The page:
Article Text

  1. J Zhang1,
  2. A Ramadan1,
  3. B Griesenauer1,
  4. W Li1,
  5. M Turner1,
  6. R Kapur1,
  7. H Hanenberg1,
  8. S Paczesny1,
  9. C Liu2,
  10. B Blazar3,
  11. I Tawara4
  1. 1Indiana University School of Medicine, Indianapolis, Indiana, United States
  2. 2University of Florida College of Medicine, Gainesville, Florida, United States
  3. 3University of Minnesota, Minneapolis, Minnesota, United States
  4. 4Mie University Hospital, Mie, Japan


Allogeneic hematopoietic stem cell transplantation is an important curative therapy for hematological malignancies and other blood disorders, but graft-versus-host disease (GVHD) remains a devastating complication. We previously identified high plasma soluble suppression of tumorigenicity 2 (ST2) as a biomarker of the development of GVHD and death. ST2, also known as the interleukin (IL)-33 receptor, is one of the newest members of the IL-1 receptor family, and its only known ligand is IL-33. Due to alternative splicing, ST2 has two main isoforms: a membrane-bound form (mST2), expressed on hematopoietic cells that promote type 2 helper T (Th2) cell immune responses, and a soluble form (sST2), secreted by non-hematopoietic cells. sST2 acts as a decoy receptor for IL-33, limiting its availability to mST2-expressing cells. Thus, we hypothesized that blockade of the sST2 will free IL-33 for signaling in mST2-expressing T cells [Th2 cells and ST2+FoxP3+ regulatory T cells (Tregs)], which will attenuate GVHD.

First, we found the onset of GVHD symptoms was correlated with a marked increase of plasma ST2 in multiple clinically relevant GVHD murine models, and blockade of sST2 in the peri-transplant period with a neutralizing monoclonal antibody (anti-ST2 mAb) reduced GVHD clinical and histopathological severity and mortality. We identified intestinal stromal cells and T cells as major sources of sST2 during GVHD. ST2 blockade decreased systemic interferon-γ, IL-17, and IL-23 but increased IL-10 and IL-33 plasma levels. ST2 blockade also reduced sST2 production by IL-17–producing T cells while maintaining protective mST2-expressing Th2 cells and Tregs. In addition, ST2 blockade increased the frequency of intestinal myeloid-derived suppressor cells (MDSCs) and decreased the frequency of intestinal CD103 dendritic cells (DCs). Finally, whole transcriptome analysis of T cells comparing anti-ST2 mAb-treated mice versus IgG control-treated mice showed that anti-ST2 mAb administration up-regulated gene expression of cytokines and cytolytic molecules that have been implicated in antitumoral or graft-vs-leukemia (GVL) activity, such as IL-27, IL-18, IL-9, type I interferons, and granzyme A. We therefore postulated that ST2 blockade would not affect therapeutic GVL activity. To confirm this in a clinically relevant GVL model, we developed primary retrovirally induced MLL-AF9 eGFP+ leukemic cells on the C3H.SW background. The phenotype of the leukemic cells in this model is eGFP+, CD3, B220 and Mac-1hiGr-1hi. Our results indicated that administration of anti-ST2 mAb or ST2−/− donor T cells preserved substantial GVL activity and resulted in significantly improved leukemia-free survival.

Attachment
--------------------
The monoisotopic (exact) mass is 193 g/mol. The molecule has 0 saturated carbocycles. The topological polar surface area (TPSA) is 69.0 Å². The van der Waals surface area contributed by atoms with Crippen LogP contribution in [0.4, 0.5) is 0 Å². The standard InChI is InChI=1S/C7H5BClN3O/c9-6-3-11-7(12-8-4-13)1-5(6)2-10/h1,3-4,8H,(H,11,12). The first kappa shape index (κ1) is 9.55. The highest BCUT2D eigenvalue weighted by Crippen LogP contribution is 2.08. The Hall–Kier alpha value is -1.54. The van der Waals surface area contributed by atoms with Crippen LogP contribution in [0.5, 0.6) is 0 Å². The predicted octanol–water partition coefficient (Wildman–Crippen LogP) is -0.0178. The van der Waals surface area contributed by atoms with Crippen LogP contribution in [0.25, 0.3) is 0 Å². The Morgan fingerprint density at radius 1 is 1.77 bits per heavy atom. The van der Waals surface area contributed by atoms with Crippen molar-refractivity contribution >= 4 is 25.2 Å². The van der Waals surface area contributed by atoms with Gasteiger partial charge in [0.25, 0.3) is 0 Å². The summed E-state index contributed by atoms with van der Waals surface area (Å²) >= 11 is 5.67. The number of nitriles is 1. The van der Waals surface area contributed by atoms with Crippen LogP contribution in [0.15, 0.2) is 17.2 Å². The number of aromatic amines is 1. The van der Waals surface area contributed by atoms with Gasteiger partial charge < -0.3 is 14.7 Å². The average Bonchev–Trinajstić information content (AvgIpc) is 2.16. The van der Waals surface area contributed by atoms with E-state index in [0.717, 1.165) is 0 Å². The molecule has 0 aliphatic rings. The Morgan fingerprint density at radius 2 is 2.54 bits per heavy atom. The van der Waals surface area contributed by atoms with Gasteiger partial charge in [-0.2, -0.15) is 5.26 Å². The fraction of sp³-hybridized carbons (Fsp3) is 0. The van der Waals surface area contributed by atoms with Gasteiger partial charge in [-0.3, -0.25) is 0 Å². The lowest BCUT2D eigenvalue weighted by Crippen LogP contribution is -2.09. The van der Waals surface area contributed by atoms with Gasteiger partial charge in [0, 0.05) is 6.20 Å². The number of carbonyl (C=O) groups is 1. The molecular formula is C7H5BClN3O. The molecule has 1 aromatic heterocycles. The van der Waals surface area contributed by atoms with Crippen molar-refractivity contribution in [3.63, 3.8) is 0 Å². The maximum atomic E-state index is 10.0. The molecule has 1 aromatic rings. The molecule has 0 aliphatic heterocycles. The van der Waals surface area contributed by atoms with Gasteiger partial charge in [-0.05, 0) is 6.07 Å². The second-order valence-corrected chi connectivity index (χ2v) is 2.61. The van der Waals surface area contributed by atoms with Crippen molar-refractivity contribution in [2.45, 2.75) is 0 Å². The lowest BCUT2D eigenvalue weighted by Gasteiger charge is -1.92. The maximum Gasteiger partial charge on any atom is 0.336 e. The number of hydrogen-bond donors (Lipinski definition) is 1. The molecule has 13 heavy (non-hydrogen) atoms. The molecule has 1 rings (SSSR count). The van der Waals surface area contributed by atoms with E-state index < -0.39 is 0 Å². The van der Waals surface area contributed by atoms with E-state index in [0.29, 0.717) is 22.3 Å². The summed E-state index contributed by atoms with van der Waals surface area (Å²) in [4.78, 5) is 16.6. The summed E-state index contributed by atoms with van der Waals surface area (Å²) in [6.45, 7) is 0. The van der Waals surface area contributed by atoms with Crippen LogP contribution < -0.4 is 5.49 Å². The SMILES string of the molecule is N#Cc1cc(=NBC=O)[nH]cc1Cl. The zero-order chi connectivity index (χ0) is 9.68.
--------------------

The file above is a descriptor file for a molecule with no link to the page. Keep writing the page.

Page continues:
In summary, our findings identify intestinal alloreactive T cells as an important source of the decoy receptor for IL-33 that can be blocked with two doses of anti-ST2 mAb in the peri-transplant period without inhibiting the beneficial mST2 expression on Th2 cells and Tregs or the GVL activity. In addition, ST2 blockade induced expansion of tolerogenic MDSCs while inhibiting immunogenic CD103 DCs during GVHD. This study offers new perspectives on the translation of drug-targetable biomarkers for selectively and safely treating GVHD and other T cell-mediated human disorders.

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